Christie's still viable in 2016

But if there’s one issue where the GOP is clearly evolving in the wake of its 2012 defeat, it’s immigration. We now live in a Republican universe in which Sean Hannity is talking about a pathway to citizenship and urging Republicans “to get rid of the immigration issue altogether.” There will always be some hardcore nativists within the GOP, but here’s betting that by ’16 Christie’s past immigration pronouncements – and those of many other Republicans – won’t matter much to the bulk of the party.

Ditto for Medicaid expansion. Christie announced this week that New Jersey would participate in the implementation of ObamaCare after all. But so what? Seven other Republican governors – including Florida’s Rick Scott, who was one of the most prominent voices fighting the ACA in 2009 and 2010 – are doing the same, a number that will only grow in the years ahead. Generic promises to repeal ObamaCare may still be required for national GOP candidates in ’16; and if so, Christie will surely comply. But if the Medicaid issue comes up, he could tell Republicans that the atrocity of ObamaCare was forced on him and that he was just doing his best to deal with it; chances are, this won’t prompt a rebellion in the party at that point…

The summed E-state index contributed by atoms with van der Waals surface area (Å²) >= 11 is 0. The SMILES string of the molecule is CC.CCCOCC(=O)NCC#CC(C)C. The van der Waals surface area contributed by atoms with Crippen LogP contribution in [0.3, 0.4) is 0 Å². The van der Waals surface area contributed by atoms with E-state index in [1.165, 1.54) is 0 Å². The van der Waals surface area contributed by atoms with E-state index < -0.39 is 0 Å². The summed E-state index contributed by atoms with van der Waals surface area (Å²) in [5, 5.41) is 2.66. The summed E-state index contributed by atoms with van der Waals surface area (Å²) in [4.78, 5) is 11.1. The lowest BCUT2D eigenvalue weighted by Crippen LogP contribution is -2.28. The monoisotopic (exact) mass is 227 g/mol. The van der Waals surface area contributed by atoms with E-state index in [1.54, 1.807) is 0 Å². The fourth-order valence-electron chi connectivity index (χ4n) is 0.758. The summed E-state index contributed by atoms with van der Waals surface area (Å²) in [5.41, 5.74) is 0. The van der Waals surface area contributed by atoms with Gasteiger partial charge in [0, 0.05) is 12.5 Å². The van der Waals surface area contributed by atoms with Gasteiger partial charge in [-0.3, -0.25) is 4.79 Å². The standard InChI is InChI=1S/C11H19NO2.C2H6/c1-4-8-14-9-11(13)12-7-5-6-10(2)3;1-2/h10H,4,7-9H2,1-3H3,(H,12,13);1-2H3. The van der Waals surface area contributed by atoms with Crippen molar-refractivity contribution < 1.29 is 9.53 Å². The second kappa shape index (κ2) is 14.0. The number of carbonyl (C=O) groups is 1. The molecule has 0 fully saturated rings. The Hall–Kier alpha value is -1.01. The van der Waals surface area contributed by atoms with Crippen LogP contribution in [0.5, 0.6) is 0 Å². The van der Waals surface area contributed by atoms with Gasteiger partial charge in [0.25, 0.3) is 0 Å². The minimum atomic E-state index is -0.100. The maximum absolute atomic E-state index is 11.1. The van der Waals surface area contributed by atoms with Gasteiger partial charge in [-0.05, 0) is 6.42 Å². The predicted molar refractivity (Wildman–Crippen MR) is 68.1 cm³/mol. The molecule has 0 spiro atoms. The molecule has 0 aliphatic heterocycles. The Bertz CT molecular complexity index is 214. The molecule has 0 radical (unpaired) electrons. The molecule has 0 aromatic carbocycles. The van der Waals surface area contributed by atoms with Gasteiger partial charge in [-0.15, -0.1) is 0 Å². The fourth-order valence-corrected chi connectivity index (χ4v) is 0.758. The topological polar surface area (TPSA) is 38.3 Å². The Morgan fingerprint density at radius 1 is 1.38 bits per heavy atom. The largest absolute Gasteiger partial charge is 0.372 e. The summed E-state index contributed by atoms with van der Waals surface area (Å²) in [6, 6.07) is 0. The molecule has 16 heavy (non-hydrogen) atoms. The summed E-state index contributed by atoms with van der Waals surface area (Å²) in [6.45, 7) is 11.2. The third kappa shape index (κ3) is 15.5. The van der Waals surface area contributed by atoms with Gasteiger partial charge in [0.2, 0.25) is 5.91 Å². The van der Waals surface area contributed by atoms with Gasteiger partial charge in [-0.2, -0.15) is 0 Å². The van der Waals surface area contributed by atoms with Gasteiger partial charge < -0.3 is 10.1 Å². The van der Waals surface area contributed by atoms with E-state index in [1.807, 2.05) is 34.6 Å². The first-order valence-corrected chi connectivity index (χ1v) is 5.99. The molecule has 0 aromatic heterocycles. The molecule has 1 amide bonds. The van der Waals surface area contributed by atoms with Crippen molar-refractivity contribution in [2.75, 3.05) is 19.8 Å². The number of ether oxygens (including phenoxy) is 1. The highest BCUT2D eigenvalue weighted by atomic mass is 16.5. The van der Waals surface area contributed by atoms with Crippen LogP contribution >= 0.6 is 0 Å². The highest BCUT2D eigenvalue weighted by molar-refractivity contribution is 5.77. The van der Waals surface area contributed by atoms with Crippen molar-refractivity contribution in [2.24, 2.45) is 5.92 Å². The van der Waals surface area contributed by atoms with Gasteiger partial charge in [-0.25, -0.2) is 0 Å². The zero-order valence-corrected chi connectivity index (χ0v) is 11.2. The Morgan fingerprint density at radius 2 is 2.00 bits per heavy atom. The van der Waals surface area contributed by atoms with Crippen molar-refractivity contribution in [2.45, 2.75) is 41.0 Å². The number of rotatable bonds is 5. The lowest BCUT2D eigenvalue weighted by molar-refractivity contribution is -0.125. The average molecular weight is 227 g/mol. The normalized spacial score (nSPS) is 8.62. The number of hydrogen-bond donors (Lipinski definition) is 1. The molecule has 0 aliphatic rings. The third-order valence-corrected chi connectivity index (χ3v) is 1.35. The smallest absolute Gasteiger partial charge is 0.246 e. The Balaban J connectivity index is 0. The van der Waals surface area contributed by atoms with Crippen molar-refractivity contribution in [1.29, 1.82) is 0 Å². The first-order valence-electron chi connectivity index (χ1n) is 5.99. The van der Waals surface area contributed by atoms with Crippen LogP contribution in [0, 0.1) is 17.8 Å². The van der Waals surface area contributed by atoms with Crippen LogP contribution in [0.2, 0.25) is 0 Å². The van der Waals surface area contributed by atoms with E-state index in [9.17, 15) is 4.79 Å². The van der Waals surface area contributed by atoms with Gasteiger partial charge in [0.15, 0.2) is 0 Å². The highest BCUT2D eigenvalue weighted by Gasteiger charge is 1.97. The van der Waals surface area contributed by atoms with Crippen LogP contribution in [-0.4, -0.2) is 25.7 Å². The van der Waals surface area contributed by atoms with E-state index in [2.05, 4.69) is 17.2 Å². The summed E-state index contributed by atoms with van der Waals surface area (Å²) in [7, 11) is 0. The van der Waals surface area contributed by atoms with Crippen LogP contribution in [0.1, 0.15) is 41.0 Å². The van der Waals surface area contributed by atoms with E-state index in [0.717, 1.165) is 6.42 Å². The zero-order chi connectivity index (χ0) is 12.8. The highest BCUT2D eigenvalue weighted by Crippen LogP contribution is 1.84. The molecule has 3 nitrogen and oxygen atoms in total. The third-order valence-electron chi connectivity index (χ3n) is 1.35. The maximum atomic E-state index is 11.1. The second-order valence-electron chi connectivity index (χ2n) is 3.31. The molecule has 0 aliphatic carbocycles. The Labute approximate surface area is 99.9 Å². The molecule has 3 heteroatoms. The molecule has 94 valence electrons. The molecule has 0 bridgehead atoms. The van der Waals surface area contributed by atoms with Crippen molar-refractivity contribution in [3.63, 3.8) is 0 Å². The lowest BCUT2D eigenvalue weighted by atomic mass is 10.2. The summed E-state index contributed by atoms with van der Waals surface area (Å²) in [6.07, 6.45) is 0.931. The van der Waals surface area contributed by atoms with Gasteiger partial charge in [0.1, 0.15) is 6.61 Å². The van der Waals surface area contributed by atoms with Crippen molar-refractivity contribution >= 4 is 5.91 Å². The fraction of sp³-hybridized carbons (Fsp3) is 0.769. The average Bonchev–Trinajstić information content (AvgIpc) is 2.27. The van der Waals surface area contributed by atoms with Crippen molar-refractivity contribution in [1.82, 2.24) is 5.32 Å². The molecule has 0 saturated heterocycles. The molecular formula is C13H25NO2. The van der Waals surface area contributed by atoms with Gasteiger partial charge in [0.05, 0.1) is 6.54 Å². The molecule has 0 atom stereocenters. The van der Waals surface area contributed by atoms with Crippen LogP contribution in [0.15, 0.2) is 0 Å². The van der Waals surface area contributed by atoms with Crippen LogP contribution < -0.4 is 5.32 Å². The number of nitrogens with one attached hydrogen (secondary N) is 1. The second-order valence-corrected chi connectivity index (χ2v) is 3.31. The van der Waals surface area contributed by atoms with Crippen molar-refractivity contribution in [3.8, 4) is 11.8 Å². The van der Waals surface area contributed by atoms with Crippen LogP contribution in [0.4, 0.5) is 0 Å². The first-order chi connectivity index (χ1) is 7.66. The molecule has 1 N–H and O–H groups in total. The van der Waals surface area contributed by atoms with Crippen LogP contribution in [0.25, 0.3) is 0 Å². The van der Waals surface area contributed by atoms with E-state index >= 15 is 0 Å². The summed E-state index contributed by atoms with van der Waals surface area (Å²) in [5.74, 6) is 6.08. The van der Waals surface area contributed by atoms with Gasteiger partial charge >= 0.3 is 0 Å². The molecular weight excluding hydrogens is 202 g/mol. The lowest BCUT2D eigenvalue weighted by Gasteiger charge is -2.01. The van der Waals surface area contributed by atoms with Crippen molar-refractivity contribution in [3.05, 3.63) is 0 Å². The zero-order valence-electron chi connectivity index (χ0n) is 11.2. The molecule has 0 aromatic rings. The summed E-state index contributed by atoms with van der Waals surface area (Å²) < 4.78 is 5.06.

This is all a long way of saying that Christie should be considered a very viable prospect for the GOP nod. He hasn’t passed the ideological point of no return on any litmus test issues, is much more conservative than the “moderate” label that’s frequently attached to him suggests, and will be free after this November to recalibrate himself for the national GOP stage. There’s also the matter of his personality. Political science tells us that this doesn’t matter in campaigns, but I don’t quite agree. His charisma isn’t the only reason Christie rocketed to national political fame over the past few years, but it’s certainly a big part of the equation. I may be a little biased on this, since I began watching Christie up-close a decade ago, but I’ve long believed there’s is something about his style that makes people – especially Republicans – want to like him and support him.

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